A.  It’s as easy as A-B-C!  The “baseline” prop that most people will start with in a particular diameter series is denoted as a “B” pitch (simply remember – “B” is for Baseline).  So, if you have a typical 100c powered 33-35% aerobatic airplane, you will start with a “27B” prop. 

27b sizing02

     It will most likely give you the tremendous vertical performance, great acceleration, and low noise that it was designed to deliver.  But all engines, airplanes, and even weather conditions are not alike.  So, there may be a better choice for your particular situation.  If you have an aircraft that is heavier, has more drag, or is larger than a typical 33-35% aerobatic model or has less horsepower (either due to less displacement, higher field elevation, or higher air temperature), you may need to go down to a “27A”, which has less load.  Conversely, if your airplane is lighter, has less drag, or is smaller than a typical 33-35% aerobatic model or has more horsepower (due to more displacement, lower field elevation, or lower air temperature), you may can use a higher loaded “27C” to properly absorb the power and keep the propeller quiet.  Remember, the prop, engine, and airframe directly interact and affect each other so you need to think about that when choosing your prop.  See the prop selection page for a summary of this methodology.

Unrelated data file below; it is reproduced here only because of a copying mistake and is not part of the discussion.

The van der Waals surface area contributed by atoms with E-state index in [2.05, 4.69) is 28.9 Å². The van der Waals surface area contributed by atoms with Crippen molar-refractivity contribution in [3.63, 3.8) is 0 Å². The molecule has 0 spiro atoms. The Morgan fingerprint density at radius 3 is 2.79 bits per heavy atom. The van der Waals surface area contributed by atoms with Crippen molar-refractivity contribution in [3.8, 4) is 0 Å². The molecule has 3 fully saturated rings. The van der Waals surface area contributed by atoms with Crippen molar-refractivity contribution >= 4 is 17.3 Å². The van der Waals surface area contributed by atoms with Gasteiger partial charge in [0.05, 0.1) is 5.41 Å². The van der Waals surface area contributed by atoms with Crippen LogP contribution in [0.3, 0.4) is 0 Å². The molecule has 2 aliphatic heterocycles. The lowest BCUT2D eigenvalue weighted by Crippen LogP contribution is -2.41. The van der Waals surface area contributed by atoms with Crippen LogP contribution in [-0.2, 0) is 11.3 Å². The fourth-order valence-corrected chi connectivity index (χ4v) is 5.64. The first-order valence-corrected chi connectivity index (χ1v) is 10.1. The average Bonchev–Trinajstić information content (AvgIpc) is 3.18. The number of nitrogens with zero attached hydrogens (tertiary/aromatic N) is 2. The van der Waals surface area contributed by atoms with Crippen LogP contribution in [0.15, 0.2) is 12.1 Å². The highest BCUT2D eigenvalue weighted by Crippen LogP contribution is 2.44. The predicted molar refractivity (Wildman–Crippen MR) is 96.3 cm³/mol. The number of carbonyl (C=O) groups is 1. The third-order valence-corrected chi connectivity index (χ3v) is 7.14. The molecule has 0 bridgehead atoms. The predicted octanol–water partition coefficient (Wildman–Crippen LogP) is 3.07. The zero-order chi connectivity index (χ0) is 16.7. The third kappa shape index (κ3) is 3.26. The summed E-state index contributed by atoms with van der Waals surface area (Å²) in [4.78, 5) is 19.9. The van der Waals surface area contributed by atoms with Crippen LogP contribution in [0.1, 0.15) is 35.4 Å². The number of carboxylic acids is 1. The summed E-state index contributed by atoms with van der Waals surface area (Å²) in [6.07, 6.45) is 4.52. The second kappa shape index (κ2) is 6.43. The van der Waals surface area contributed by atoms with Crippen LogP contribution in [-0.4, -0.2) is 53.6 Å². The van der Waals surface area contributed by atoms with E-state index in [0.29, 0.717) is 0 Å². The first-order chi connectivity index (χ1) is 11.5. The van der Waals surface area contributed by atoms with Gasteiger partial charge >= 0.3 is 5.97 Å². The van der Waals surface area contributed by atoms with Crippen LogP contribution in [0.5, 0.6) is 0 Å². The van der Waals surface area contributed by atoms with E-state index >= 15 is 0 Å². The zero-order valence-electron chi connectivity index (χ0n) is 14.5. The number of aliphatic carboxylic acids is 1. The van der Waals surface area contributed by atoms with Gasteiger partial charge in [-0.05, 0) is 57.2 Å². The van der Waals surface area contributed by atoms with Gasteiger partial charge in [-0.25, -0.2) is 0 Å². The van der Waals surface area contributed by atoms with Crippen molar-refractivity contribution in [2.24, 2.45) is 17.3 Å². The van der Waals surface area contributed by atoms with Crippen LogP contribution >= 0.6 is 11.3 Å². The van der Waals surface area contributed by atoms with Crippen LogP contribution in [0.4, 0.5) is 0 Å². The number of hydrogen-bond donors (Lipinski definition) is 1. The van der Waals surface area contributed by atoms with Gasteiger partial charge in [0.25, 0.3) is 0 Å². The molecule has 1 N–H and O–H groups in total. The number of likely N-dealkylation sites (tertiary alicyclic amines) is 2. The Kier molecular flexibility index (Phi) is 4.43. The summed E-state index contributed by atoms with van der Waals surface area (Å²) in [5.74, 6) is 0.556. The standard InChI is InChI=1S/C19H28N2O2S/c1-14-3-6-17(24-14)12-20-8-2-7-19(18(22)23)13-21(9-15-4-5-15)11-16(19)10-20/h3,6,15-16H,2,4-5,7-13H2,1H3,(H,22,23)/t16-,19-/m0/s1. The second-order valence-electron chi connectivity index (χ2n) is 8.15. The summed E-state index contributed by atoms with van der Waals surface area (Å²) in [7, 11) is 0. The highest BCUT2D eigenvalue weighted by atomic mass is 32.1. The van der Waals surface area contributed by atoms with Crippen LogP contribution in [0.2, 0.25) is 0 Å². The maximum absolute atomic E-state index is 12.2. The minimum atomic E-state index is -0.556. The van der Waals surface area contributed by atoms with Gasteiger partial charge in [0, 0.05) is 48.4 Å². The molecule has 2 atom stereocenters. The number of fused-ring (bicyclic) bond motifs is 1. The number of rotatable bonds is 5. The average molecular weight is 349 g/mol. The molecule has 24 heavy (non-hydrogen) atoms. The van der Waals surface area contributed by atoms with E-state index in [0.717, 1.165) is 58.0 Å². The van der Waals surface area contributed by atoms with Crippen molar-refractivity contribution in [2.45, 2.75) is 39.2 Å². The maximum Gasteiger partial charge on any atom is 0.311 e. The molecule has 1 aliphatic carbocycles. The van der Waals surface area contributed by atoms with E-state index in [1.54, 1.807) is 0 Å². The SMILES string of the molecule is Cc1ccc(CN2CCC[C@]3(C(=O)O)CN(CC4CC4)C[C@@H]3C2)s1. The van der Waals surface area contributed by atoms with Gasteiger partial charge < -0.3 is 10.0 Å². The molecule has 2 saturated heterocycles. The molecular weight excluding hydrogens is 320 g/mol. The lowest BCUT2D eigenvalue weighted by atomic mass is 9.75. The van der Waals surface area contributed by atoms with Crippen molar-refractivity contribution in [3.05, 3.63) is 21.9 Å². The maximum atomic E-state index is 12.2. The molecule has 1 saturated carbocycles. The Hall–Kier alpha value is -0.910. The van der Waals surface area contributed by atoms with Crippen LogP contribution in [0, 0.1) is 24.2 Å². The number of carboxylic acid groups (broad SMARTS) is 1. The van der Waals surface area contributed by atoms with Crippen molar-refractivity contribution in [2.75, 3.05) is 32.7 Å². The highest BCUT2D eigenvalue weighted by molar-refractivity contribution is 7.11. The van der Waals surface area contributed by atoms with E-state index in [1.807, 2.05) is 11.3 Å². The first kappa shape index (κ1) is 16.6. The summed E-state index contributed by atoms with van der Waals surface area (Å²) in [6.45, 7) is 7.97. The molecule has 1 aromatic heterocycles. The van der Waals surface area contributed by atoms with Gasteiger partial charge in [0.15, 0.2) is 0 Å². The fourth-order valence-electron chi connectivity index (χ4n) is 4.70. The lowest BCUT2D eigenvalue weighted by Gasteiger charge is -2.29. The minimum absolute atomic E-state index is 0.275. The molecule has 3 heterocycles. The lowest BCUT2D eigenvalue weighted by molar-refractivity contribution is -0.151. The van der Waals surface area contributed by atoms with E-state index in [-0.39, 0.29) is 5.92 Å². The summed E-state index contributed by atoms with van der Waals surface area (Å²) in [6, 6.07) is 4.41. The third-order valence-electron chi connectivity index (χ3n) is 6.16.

Q. What should my Vess Prop tach on the ground?

A. Don’t waste your time measuring ground RPM unless you are attempting to somehow quantify relative loads on the engine.  Vess Props will usually turn less on the ground and in the air.  It’s part of the design philosophy of properly loading the engine under real flight conditions.  The benefit comes from the thrust that is produced at that lower RPM.  So judge these props against others through performance in the air.  You will most likely be amazed!


Q.  How quiet will my plane be with a Vess Prop?

A.  Noise is driven by the loudest component in a system.  If you have a loud muffler, you will not realize the full potential of using a quieter propeller.  But it will still help!  Vess Props were optimized to absorb the full power of each engine/airframe class at RPM’s below which the tips reach sonic conditions.  In almost every case that we have tested over the past year, the Vess Prop did not unload to the point of producing sonic tip noise.  The in-flight noise was most often dominated by the exhaust sound.

     And recent sound testing by the organizers of the “Don Lowe Masters” competition have shown the true potential of Vess Propellers for controlling noise.  A 43 pound, 42% Hanger 9 Ultimate fitted with a DA150 engine and canister mufflers measured as low as 93db at 25 feet with a Vess 32D prop!  And the in-flight performance of this combination was astonishing.  Also, a 40% Carden Extra 300 with DA150 and Johnson-type mufflers measured 98db with the same Vess Prop and also showed fantastic performance in the air.  You don’t need to fly a loud airplane, even with stock mufflers.